Monday, May 24, 2010

More Thoughts on Firefighter's Line of Duty Death

I wanted to write more on the death of firefighter John Glaser of the Shawnee, KS fire department. I wanted to do it last night, but I ran out of WiFi. I was thinking about his death and the events that led to it, and also, about how one writes about police and fire personnel who make the ultimate sacrifice while doing their duty.
You can get all mushy and misty thinking about LEOs and FFs losing their lives in the course of their duties--about the sacrifice yada yada. You can also get a bit mushy about how they were in their lives--yada yada--and as I wrote not too long ago in a comment on this post from Ann T, you

could make them out to be saints, great family, yada yada. Such talk would cause eyes to roll in the fire house or police station, you just know that. They know that they put their pants on one leg at a time, just like the rest of us. However, the work they've chosen to do, it does separate them from the rest of us. They go towards infernos like the one pictured with this post, while the rest of us move away. Man with a gun reported? We are ducking and covering. The police officer is looking for the man with the gun. So police officers and firefighters are not saints, or perfect. However, they have an integrity about them that cannot be denied. There is an honesty and bravery to their work that most jobs lack. This is why I think the loss of a firefighter or police officer hurts as much as it does. They reflect the best of us, the most altruistic of us, the most courageous of us, us on our very best day. All loss hurts, but the loss of us at our best hurts just a little more.

To the incident at hand: No doubt there will be a lot of analysis. It will be hard work, while mourning the death of one of one's own. The fire service does not like to lose anyone; just this morning, a child was killed in an apartment fire in Kansas City, MO. That fire will be looked at too. For the fire in Shawnee, every FF there will be interviewed. Every command decision looked at. Tapes of radio transmissions will be listened too, transcribed and analyzed. Protective equipment will be looked at and checked. Questions will be raised. Are our procedures best practice? Did we follow our operational plan? Was there a radio glitch? Did something break? Did communications break down? And so on.

What FF Glaser was attempting to do is much harder then it looks on TV. When newbie FFs are learning how to do search and rescue in a building on fire, often the masks on their SCBA will be opaque, so they can experience safely the blindness of being in a smoke filled building. During the press conference yesterday Shawnee FD Chief Jeff Hudson said in describing the conditions in the fire: "You can't see past your face mask. To try and see anyone trapped inside is nearly impossible." Do this, either as a thought experiment, or for real. Go to the front door of your home. Put a good blindfold on. Now, try to go through every room in the dwelling. For increased realism, put on a 20 pound pack and crawl instead of walk. Did that pretty well? Now, go to a friend's home--not someone who lives in the same building or development--no cheating by finding a familiar floor plan. Do the same thing. This is something firefighters do every day when they search a building on fire. It is probably one of the most dangerous parts of their job.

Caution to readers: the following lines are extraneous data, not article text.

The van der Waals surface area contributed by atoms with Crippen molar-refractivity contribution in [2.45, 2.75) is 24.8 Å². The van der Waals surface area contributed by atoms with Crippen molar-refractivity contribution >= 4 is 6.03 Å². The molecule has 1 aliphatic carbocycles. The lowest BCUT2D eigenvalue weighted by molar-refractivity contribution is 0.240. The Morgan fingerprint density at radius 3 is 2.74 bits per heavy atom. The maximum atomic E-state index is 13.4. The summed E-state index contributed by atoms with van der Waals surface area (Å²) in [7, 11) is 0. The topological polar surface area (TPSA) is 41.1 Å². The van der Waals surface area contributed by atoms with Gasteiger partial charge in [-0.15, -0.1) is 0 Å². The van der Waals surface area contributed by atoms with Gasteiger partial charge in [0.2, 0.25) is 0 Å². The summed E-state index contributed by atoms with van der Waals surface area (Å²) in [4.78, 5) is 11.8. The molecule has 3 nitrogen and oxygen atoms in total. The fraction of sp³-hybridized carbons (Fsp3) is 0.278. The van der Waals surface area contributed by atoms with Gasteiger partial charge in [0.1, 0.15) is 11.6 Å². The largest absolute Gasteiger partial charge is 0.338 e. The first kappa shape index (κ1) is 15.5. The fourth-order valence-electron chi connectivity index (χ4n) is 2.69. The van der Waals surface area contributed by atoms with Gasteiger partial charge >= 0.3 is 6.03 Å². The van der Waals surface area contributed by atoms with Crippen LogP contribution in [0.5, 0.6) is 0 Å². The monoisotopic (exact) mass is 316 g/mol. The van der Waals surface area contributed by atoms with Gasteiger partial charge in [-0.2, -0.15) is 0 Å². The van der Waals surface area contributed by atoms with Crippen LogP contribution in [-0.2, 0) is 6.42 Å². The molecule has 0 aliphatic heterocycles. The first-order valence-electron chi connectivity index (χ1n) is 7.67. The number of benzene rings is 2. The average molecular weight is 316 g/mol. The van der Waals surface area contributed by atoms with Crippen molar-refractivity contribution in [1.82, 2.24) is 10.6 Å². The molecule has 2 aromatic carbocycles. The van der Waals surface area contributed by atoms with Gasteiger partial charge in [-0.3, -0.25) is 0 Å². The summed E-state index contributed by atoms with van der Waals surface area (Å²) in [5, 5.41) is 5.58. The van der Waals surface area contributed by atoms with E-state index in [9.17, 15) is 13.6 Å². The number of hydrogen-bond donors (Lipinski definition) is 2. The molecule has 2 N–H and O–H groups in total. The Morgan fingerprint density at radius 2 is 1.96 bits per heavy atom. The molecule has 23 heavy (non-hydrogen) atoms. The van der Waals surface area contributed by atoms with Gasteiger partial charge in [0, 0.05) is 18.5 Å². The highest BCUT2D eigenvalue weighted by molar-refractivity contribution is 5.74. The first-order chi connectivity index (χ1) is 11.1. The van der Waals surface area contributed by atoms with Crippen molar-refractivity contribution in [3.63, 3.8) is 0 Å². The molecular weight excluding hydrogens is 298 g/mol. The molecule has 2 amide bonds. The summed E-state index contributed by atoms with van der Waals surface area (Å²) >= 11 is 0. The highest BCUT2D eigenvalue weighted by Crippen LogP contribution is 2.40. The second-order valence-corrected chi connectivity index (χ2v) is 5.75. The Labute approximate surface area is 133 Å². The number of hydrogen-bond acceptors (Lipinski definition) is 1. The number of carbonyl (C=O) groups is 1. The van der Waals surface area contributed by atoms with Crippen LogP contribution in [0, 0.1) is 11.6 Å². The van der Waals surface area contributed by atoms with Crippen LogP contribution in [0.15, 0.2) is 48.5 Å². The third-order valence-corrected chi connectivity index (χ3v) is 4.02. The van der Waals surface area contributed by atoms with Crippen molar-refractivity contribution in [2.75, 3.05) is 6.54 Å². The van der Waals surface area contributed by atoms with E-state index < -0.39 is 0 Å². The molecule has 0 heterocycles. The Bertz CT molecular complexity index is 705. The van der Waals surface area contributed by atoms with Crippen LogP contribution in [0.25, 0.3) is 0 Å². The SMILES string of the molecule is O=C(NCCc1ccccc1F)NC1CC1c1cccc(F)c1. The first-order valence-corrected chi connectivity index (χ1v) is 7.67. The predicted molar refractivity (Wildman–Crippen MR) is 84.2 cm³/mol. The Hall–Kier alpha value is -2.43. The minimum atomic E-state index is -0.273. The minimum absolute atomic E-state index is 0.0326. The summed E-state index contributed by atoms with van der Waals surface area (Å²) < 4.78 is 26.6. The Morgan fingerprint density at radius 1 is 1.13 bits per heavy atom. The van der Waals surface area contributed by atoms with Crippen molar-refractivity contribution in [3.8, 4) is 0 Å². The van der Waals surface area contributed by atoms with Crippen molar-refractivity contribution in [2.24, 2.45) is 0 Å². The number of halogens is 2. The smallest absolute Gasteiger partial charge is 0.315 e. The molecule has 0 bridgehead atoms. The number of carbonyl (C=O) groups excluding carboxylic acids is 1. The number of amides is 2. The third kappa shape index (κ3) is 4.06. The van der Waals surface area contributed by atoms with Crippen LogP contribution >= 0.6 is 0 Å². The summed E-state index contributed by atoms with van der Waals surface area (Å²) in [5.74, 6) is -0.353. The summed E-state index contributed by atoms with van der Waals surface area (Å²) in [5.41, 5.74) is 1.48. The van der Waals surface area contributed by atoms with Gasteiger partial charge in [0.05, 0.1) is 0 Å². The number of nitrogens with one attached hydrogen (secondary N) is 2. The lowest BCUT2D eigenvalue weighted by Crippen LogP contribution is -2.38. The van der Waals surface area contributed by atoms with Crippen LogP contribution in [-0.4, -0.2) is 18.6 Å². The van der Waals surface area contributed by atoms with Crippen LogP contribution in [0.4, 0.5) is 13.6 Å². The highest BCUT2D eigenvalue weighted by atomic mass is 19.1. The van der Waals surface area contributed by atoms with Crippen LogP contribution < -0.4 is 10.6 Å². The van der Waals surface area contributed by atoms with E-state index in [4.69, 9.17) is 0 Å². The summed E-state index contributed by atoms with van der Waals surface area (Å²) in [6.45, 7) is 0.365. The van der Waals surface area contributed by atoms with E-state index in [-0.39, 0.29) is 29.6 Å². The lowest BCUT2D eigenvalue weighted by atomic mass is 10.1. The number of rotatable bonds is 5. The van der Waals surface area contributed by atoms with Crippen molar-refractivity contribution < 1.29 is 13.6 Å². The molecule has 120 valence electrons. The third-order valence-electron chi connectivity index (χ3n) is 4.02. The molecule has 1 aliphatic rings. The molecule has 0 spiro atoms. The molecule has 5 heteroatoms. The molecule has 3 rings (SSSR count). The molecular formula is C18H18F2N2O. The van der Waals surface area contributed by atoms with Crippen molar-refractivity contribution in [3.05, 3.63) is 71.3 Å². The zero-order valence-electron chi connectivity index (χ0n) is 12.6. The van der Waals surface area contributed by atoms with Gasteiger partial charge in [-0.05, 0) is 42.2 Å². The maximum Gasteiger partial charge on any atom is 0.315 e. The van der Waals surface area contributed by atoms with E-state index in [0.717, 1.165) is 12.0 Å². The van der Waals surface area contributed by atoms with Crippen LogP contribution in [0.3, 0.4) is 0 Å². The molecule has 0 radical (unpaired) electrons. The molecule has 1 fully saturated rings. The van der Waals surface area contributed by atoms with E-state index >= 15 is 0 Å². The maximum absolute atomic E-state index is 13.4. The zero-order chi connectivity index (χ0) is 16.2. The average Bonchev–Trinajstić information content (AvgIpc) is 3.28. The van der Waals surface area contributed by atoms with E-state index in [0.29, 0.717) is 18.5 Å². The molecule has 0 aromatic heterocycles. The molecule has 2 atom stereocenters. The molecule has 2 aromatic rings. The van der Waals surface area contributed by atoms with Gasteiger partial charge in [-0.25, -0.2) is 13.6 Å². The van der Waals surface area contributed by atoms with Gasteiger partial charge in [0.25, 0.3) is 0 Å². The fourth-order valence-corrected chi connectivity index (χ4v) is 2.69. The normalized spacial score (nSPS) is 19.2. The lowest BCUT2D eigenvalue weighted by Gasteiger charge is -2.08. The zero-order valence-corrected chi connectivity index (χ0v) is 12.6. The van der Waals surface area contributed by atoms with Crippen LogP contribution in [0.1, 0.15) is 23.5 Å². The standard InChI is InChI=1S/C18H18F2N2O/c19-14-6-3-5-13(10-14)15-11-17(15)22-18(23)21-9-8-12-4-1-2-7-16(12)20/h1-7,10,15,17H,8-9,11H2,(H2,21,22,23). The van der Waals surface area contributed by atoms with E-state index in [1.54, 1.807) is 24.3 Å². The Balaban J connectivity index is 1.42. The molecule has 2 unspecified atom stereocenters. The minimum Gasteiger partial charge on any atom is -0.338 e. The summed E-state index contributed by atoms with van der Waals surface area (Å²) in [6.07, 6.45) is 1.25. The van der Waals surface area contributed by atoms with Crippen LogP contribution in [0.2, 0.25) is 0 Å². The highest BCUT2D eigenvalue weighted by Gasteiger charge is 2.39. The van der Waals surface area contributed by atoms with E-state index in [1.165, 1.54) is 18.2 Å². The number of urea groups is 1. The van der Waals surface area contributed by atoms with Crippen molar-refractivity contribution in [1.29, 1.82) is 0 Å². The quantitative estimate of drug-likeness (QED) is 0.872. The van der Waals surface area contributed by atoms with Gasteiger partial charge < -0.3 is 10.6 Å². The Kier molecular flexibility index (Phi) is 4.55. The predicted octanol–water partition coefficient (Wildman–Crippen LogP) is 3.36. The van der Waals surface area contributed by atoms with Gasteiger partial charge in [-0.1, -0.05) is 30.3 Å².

John Glaser's funeral will be Thursday at United Methodist Church of the Resurrection in Leawood, KS. A fund is being established to help out his family. There is a Facebook page also. You can look at it without being a Facebook participant.

Illustrations, from the top: 1. Screen shot of Google street view of homes near the fire scene. The house on the left may be the home involved, but Google addresses are not always 100% accurate. 2. Screen shot of KMBC fire footage. 3. photo Kansas City Star. 4. Screen shot of Shawnee FD Chief Hudson at the Sunday presser. Click on illustration to enlarge, back button to return.


Ann T. said...

Dear The Observer,
This is an excellent explanation (for me the layman) to help me imagine the difficulties involved in S & R. It extends a new appreciation to this risk-filled work.

Another thing that always knocks me back about first responder communities is this: They Never Stop Analyzing Mistakes. They do not let sentiment get in the way. If someone made a mistake and was injured or died, God rest them, they go through it anyway.

The rest of the world could learn something from this.

Thanks for the link too.
A very thoughtful post.

Ann T.

the observer said...

Ann T:
Today, KC media went to Overland Park Fire's training center and got to be in a room that the trainers filled with "Hollywood smoke" to the point of no visibility. "Now, try to find the door." the training officer dared the reporters and photogs. I think this is an under appreciated aspect of danger in the fire service.

As to investigation, if we in all emergency services have an Achilles heel, it may be in openness to new concepts and ideas, and new ways of doing things. We can be hidebound sometimes! We are however very good at self critique and pretty much will call a spade a spade when it comes to mistakes, especially costly ones.

Thanks for reading!

The Observer